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    Talking to Children about Death

    What Can My Child Understand?

    Each year of a child's life brings enhanced ability to understand the reality and permanence of death.

    Infant and toddler siblings of a sick or dying child can feel loss through:

    • Absence of a parent or of a sibling due to the treatment or death of the sibling
    • Interruption to routine caused by the treatment or death of a sibling
    • Grief and stress of their parents or other family members

    These tips may help manage the feelings infant or toddler siblings of a sick or dying child may have:

    • Make time each day to hold, rock, and cuddle the sibling.
    • Keep the child on a schedule as much as possible.
    • Play a recording of parents reading a story or talking to the sibling in the parent's absence.

    3- to 5-year-olds have response that are shaped by the way they see the world:

    • They are magical thinkers and don't understand the difference between fantasy and reality. They may believe death is temporary or reversible.
    • They are ego-centric and may believe the death of a sibling is punishment for something they did.

    Tips for helping 3- to 5-year-old siblings cope with their feelings about a sick or dying child:

    • Use concrete language, such as "die," not euphemisms such as "sleep."
    • At this age a child can understand "Your brother's body stopped working"; "Your sister stopped breathing."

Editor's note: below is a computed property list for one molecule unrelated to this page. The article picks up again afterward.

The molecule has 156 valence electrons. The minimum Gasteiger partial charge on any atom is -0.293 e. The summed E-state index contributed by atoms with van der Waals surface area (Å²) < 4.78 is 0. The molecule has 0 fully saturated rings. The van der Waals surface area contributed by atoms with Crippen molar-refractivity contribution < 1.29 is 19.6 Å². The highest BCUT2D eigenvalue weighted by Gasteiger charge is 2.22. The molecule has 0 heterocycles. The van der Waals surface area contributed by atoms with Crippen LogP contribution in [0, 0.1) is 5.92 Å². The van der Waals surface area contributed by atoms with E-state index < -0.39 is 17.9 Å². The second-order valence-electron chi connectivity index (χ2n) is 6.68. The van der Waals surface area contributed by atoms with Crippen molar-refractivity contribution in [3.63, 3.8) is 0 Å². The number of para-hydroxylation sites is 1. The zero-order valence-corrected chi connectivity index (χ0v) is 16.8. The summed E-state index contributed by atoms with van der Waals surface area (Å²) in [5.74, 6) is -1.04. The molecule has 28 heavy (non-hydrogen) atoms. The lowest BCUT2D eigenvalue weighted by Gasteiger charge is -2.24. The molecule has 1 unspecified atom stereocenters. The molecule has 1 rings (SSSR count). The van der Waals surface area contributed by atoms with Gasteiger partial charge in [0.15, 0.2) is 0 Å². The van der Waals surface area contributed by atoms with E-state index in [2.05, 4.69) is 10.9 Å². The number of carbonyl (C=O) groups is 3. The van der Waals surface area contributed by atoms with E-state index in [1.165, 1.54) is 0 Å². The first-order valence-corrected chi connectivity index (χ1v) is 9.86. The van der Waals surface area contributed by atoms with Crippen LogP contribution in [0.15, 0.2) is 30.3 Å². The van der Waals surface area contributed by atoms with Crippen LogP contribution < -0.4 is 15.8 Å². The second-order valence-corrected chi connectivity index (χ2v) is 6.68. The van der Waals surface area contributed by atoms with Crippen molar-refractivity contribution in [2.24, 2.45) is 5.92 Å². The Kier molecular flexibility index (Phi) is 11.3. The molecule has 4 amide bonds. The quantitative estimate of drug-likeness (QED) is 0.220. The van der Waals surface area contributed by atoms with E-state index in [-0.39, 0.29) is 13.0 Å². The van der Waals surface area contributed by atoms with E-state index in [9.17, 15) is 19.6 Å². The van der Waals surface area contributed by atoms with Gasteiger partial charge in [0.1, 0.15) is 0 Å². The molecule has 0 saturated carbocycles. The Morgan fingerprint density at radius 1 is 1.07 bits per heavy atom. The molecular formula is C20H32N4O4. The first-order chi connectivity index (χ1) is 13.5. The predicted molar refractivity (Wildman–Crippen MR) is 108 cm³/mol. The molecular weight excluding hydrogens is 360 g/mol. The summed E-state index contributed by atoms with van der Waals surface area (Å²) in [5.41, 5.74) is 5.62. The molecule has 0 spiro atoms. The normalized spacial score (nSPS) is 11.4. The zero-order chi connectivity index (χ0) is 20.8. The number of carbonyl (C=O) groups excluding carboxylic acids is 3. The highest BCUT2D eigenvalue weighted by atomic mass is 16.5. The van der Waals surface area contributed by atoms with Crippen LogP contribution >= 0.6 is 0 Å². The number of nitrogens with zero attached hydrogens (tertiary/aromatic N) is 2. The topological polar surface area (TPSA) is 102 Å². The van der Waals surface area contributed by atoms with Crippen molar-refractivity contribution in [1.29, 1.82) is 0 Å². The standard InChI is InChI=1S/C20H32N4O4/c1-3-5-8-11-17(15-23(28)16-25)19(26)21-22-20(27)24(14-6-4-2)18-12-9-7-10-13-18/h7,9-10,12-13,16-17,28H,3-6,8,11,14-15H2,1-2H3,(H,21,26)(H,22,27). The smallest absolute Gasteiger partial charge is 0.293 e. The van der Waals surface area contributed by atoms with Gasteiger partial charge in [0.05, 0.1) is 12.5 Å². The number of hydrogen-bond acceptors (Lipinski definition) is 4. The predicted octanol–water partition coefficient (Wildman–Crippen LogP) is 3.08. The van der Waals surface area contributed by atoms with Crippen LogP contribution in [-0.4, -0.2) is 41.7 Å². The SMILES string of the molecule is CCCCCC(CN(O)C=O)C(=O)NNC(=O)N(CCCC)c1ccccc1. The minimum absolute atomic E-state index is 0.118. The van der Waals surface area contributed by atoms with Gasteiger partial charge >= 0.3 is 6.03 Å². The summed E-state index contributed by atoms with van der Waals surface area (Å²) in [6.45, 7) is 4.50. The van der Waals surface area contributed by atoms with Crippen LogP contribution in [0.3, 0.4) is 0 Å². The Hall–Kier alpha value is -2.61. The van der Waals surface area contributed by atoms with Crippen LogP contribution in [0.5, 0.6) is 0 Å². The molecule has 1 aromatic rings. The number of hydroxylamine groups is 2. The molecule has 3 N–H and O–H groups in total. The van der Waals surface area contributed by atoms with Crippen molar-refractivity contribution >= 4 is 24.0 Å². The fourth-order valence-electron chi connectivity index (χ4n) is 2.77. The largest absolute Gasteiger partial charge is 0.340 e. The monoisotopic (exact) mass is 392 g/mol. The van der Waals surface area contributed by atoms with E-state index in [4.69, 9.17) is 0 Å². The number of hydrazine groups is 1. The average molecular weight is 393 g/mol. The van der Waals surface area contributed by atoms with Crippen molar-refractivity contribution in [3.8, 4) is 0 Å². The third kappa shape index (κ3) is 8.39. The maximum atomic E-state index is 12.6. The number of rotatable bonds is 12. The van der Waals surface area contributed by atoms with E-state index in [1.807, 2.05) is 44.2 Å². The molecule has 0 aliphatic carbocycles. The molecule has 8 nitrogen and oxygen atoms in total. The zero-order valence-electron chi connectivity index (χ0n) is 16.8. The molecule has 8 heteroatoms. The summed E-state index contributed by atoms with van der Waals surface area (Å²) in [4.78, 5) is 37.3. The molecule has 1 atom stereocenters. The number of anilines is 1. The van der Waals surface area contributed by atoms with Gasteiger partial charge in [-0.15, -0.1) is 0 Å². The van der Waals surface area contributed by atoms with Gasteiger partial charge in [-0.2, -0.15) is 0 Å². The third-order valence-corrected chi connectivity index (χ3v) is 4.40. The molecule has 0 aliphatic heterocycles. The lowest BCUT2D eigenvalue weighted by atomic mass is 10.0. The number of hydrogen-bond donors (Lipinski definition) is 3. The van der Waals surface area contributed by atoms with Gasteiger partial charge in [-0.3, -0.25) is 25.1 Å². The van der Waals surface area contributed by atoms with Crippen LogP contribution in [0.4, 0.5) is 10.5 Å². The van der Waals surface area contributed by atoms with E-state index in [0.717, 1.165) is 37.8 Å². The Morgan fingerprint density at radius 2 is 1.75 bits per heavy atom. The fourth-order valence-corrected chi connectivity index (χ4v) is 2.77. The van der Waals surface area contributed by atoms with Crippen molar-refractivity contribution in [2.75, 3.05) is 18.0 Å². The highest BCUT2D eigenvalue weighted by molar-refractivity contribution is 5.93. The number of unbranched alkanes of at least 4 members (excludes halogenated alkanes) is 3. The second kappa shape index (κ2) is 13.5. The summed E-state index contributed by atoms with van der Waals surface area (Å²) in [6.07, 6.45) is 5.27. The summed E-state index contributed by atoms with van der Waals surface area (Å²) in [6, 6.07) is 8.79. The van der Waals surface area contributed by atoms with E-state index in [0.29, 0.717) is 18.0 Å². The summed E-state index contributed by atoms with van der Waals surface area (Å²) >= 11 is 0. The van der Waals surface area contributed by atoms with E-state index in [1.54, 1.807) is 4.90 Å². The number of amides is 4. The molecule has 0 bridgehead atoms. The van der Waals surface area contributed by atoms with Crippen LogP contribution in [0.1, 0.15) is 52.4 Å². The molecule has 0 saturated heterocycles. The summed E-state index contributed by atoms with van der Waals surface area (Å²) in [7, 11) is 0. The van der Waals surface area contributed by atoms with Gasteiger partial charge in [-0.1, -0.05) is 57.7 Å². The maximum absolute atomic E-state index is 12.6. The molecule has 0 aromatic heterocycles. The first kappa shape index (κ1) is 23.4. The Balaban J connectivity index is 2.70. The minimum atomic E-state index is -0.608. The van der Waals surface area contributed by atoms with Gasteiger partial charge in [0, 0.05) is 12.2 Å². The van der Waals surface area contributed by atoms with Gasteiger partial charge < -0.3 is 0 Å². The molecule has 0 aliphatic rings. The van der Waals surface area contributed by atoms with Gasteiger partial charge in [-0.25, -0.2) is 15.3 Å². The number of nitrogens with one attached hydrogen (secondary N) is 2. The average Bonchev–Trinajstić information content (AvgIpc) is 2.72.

• Make it clear to siblings that the death is not a consequence of something they did.

    6- to 9-year-olds have a more evolved sense of dying:

    • They associate death with old age. They may not understand that they or a sibling could die.
    • They know more about how the body works, so they may have specific questions about how someone dies. A sibling may think that a bruise on his own body indicates the same illness a brother or sister had.
    • They may associate death with frightening images from cartoons, such as ghosts and spirits.

    Tips for helping 6- to 9-year-old siblings understand their feelings about a sick or dying child:

    • Use visual aids they can understand. Child life specialists have used marshmallows to explain tumor growth or described leukemia as a thickening of the blood.
    • Make specific references to organs like heart and lungs.
    • Make clear that death is not like the images in cartoons.
    • Make clear to siblings that what happened to a brother or sister doesn't happen to everyone.

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